Remote Pilot Certificate (Non-EU Residents)
- If you want to fly your drone in the Netherlands and live in a non-EU country, you must hold a Remote Pilot Certificate from an EU country.
- You can get the A1/A3 Certificate by registering with the online Remote Pilot School.
- The online training and exam are required for those who want to fly a drone in the ‘Open’ category in subcategories A1/A3.
- The pass mark is 75%, and you have three tries to pass.
- Once you pass your exam, you will receive your remote pilot certificate. Its validity will be five years.
- You must have your Remote Pilot Certificate in your possession whenever you plan to perform drone operations in the Netherlands and present it when asked by the authorities.
How to register as a drone pilot or operator in the Netherlands?
According to European Regulation (EU) 2019/947, registration is mandatory for UAS operators (not for UAS themselves).
The UAS Pilot, also known as the Remote Pilot (RP), is the person physically behind the UAS flight controls. They are fully responsible for the safety of the flight throughout operations.
The UAS Operator is the person or company who oversees operations and gives flight instructions. This person or legal entity bears all responsibility for the operations of the drone (s) on their behalf. Very often, in the OPEN category and as individuals, the Pilot and the Operator are the same person.
Who should register?
As part of the OPEN category, registration is compulsory for operators:
- UAS that has a mass of 250 g or more;
- UAS that has a mass of less than 250 g but:
- can operate at speeds greater than 90km / h
- are equipped with a camera or a microphone, if these UAS are NOT toys *
* A UAS is a toy when a manufacturer intends it for children under 14 and meets the minimum safety criteria required to be so named. Compliance with these standards naturally limits the capabilities of the UAS (size, weight, non-dangerous spare parts, no powerful motor, etc.): see Directive 2009/48 / EC of 18 June 2009 on the safety of toys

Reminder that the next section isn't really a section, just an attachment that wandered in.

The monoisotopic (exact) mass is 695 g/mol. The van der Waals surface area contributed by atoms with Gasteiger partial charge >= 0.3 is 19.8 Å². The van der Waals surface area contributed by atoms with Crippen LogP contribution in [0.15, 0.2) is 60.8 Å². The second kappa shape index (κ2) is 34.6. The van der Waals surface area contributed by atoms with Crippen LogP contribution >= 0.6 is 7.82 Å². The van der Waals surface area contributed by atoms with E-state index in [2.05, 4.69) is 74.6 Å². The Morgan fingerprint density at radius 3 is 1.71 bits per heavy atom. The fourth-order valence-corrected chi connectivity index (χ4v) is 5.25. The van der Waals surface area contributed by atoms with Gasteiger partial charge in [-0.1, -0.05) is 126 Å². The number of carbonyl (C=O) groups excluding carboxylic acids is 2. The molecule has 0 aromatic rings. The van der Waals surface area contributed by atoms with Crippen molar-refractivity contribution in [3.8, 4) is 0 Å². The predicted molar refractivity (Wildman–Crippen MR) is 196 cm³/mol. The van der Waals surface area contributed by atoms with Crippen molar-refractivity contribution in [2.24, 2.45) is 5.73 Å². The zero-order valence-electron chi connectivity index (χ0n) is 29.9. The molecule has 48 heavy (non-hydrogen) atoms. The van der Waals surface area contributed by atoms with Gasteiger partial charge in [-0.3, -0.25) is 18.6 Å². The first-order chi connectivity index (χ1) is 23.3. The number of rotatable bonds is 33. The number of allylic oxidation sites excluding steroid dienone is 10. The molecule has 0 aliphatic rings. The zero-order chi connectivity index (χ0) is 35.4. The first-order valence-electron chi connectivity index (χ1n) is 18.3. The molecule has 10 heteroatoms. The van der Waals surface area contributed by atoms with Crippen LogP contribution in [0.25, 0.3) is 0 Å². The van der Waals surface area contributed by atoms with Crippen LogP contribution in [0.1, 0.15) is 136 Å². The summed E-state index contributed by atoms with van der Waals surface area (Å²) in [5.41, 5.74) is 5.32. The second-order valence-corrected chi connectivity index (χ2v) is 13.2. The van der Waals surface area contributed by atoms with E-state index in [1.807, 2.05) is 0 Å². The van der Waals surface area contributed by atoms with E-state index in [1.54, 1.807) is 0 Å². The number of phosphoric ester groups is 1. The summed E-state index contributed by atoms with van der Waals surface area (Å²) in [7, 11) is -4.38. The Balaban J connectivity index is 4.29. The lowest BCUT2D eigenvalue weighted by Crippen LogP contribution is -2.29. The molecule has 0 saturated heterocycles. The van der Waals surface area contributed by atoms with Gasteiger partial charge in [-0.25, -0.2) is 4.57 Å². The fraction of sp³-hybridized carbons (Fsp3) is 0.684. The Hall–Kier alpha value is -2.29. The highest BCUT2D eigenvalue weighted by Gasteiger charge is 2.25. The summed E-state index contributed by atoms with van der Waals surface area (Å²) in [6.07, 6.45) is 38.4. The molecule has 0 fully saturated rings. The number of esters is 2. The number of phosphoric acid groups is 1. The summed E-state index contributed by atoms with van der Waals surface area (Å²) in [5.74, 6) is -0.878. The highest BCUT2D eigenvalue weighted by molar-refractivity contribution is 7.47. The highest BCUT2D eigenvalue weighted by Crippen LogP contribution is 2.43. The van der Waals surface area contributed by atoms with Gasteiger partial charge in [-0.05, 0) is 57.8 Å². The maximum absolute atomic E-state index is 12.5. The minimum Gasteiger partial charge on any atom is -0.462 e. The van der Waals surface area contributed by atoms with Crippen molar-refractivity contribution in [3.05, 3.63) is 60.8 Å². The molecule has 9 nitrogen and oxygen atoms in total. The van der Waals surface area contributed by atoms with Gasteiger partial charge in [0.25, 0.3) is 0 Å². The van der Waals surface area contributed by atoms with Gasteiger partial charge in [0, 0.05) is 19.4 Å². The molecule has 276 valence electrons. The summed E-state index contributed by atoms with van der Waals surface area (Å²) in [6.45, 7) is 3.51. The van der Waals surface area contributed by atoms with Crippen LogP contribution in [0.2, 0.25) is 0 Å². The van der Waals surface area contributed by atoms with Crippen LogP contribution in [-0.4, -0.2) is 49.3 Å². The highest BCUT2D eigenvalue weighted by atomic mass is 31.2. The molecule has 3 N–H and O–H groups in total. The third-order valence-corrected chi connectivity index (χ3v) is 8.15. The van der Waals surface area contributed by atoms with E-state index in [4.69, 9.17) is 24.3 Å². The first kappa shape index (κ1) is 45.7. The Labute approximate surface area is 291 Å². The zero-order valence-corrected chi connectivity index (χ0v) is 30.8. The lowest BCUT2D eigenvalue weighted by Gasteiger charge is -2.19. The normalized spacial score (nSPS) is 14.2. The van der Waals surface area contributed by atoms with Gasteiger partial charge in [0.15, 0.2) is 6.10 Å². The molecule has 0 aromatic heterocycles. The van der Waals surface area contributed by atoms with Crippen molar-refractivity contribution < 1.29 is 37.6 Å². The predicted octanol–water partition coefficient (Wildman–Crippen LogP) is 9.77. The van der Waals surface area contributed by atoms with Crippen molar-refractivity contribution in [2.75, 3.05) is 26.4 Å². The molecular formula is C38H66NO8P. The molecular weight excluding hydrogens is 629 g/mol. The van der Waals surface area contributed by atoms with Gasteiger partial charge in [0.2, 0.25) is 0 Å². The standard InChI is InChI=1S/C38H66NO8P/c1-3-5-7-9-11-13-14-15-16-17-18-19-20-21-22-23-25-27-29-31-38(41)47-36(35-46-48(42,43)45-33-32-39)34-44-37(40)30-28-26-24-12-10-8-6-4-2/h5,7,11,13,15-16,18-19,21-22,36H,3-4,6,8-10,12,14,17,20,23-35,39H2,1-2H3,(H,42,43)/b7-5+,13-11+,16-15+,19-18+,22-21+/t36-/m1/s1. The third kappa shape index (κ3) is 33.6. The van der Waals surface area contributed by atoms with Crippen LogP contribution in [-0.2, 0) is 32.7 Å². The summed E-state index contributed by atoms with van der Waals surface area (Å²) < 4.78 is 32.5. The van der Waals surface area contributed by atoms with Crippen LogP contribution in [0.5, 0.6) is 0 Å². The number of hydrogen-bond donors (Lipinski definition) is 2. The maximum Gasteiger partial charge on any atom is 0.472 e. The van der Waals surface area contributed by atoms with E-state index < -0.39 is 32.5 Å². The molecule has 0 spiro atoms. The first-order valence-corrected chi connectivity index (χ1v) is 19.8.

Under the SPECIFIC category, registration is compulsory for all operators.
Natural persons can only register in the country where they reside.
Legal persons must register in the country where their principal place of business is located.
Registration can only be done in one Member State at a time.
How do you register in the Netherlands for drone operations?
The operator registration procedure is available at RDW.
This UAS operator registration number is valid for one year and must be renewed periodically following the same procedure. Therefore, the operator always uses the same number unless the latter is permanently deregistered from the register.
Notes for recreational drone pilots flying for fun in the Netherlands
See the general rules above.
Notes for operating Commercial Drone Services in the Netherlands
See the general rules above.
What you must know about the Netherlands No Fly Zones or No Drone Zones
You need to know if you can operate your drone, under what limitations, whether authorizations are required, and how to get those authorizations.
We encourage you to read our explainer for more details on this topic here: Explainer – What You Must Know About No Fly Zones or No Drone Zones
Useful published information on flying drones in The Netherlands
- Where you are allowed to fly a drone in the Netherlands
- Register as drone operator in the Netherlands
- Online drone pilot training and tests in the Netherlands
- Apply for an authorisation to fly in the Netherlands
Here is a sample of what you might expect if you follow the drone laws and fly in the Netherlands…
NOTE: Small Unmanned Aerial Systems (SUAS), Small UAS, Remote Piloted Aerial Systems (RPAS), unmanned aerial vehicle (UAV), Unmanned Aerial System (UAS), and drone are interchangeable terms unless specified. Model Aircraft, toy, remote-controlled, and RC aircraft may be covered by the same regulations unless specified.
Free Drone Flight Checklist PDF
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Traveling with a Drone?
Click here to read our Comprehensive Guide For Traveling With A Drone.